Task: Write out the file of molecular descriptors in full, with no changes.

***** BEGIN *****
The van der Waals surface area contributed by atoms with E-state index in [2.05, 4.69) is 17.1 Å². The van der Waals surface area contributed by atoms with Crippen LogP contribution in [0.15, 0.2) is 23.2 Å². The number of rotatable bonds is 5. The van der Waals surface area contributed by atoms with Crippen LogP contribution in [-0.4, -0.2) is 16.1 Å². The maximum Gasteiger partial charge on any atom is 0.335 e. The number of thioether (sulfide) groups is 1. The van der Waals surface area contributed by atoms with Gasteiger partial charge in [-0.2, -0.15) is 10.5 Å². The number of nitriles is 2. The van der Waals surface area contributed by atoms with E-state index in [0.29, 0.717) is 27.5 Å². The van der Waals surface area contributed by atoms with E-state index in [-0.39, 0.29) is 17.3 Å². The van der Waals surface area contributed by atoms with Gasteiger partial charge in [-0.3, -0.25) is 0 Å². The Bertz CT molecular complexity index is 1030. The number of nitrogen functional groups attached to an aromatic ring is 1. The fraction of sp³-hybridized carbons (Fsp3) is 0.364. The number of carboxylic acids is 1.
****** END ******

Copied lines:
The van der Waals surface area contributed by atoms with E-state index in [2.05, 4.69) is 17.1 Å². The van der Waals surface area contributed by atoms with Crippen LogP contribution in [0.15, 0.2) is 23.2 Å². The number of rotatable bonds is 5. The van der Waals surface area contributed by atoms with Crippen LogP contribution in [-0.4, -0.2) is 16.1 Å². The maximum Gasteiger partial charge on any atom is 0.335 e. The number of thioether (sulfide) groups is 1. The van der Waals surface area contributed by atoms with Gasteiger partial charge in [-0.2, -0.15) is 10.5 Å². The number of nitriles is 2. The van der Waals surface area contributed by atoms with E-state index in [0.29, 0.717) is 27.5 Å². The van der Waals surface area contributed by atoms with E-state index in [-0.39, 0.29) is 17.3 Å². The van der Waals surface area contributed by atoms with Gasteiger partial charge in [-0.3, -0.25) is 0 Å². The Bertz CT molecular complexity index is 1030. The number of nitrogen functional groups attached to an aromatic ring is 1. The fraction of sp³-hybridized carbons (Fsp3) is 0.364. The number of carboxylic acids is 1.